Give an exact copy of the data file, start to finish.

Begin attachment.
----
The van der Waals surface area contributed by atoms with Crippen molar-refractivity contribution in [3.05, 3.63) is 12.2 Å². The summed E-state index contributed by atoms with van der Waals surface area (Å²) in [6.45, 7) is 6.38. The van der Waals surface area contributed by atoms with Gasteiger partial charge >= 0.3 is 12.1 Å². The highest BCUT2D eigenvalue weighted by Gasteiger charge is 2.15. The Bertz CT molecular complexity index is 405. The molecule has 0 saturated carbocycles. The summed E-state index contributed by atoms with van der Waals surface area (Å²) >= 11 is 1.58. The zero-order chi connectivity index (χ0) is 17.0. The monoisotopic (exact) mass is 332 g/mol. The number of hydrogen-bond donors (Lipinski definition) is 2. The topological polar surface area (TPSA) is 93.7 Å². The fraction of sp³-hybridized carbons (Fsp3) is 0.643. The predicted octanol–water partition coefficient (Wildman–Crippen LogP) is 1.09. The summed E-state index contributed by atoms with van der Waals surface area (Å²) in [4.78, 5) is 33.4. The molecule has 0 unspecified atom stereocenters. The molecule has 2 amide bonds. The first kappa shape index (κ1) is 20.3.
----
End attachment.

The van der Waals surface area contributed by atoms with Crippen molar-refractivity contribution in [3.05, 3.63) is 12.2 Å². The summed E-state index contributed by atoms with van der Waals surface area (Å²) in [6.45, 7) is 6.38. The van der Waals surface area contributed by atoms with Gasteiger partial charge >= 0.3 is 12.1 Å². The highest BCUT2D eigenvalue weighted by Gasteiger charge is 2.15. The Bertz CT molecular complexity index is 405. The molecule has 0 saturated carbocycles. The summed E-state index contributed by atoms with van der Waals surface area (Å²) >= 11 is 1.58. The zero-order chi connectivity index (χ0) is 17.0. The monoisotopic (exact) mass is 332 g/mol. The number of hydrogen-bond donors (Lipinski definition) is 2. The topological polar surface area (TPSA) is 93.7 Å². The fraction of sp³-hybridized carbons (Fsp3) is 0.643. The predicted octanol–water partition coefficient (Wildman–Crippen LogP) is 1.09. The summed E-state index contributed by atoms with van der Waals surface area (Å²) in [4.78, 5) is 33.4. The molecule has 0 unspecified atom stereocenters. The molecule has 2 amide bonds. The first kappa shape index (κ1) is 20.3.